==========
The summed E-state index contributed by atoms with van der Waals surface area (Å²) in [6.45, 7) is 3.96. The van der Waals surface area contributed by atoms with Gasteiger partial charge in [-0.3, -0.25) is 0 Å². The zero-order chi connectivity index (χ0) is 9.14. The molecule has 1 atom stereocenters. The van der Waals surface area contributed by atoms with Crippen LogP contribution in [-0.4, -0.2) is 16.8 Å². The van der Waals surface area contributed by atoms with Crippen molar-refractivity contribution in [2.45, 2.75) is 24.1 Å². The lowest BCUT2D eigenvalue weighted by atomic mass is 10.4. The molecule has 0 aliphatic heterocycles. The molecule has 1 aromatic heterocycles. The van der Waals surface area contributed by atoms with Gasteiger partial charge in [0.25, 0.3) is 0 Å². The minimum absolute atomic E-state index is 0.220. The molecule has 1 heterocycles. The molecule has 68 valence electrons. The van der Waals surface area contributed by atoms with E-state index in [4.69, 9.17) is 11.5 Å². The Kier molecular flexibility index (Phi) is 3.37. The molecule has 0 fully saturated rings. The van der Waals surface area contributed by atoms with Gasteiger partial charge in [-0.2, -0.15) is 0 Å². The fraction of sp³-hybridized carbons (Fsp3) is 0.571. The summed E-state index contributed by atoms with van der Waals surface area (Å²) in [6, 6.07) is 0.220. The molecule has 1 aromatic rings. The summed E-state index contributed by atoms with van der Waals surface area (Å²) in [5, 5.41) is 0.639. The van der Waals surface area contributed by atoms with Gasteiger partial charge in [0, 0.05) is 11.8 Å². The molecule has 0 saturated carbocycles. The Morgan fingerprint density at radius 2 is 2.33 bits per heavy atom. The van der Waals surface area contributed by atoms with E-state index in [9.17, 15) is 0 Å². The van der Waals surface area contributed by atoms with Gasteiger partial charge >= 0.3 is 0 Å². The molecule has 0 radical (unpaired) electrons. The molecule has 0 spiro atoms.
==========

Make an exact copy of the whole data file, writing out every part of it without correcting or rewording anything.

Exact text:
The summed E-state index contributed by atoms with van der Waals surface area (Å²) in [6.45, 7) is 3.96. The van der Waals surface area contributed by atoms with Gasteiger partial charge in [-0.3, -0.25) is 0 Å². The zero-order chi connectivity index (χ0) is 9.14. The molecule has 1 atom stereocenters. The van der Waals surface area contributed by atoms with Crippen LogP contribution in [-0.4, -0.2) is 16.8 Å². The van der Waals surface area contributed by atoms with Crippen molar-refractivity contribution in [2.45, 2.75) is 24.1 Å². The lowest BCUT2D eigenvalue weighted by atomic mass is 10.4. The molecule has 0 aliphatic heterocycles. The molecule has 1 aromatic heterocycles. The van der Waals surface area contributed by atoms with Gasteiger partial charge in [0.25, 0.3) is 0 Å². The minimum absolute atomic E-state index is 0.220. The molecule has 1 heterocycles. The molecule has 68 valence electrons. The van der Waals surface area contributed by atoms with E-state index in [4.69, 9.17) is 11.5 Å². The Kier molecular flexibility index (Phi) is 3.37. The molecule has 0 fully saturated rings. The van der Waals surface area contributed by atoms with Gasteiger partial charge in [-0.2, -0.15) is 0 Å². The fraction of sp³-hybridized carbons (Fsp3) is 0.571. The summed E-state index contributed by atoms with van der Waals surface area (Å²) in [6, 6.07) is 0.220. The molecule has 1 aromatic rings. The summed E-state index contributed by atoms with van der Waals surface area (Å²) in [5, 5.41) is 0.639. The van der Waals surface area contributed by atoms with Gasteiger partial charge in [0, 0.05) is 11.8 Å². The molecule has 0 saturated carbocycles. The Morgan fingerprint density at radius 2 is 2.33 bits per heavy atom. The van der Waals surface area contributed by atoms with E-state index in [9.17, 15) is 0 Å². The van der Waals surface area contributed by atoms with Gasteiger partial charge >= 0.3 is 0 Å². The molecule has 0 radical (unpaired) electrons. The molecule has 0 spiro atoms.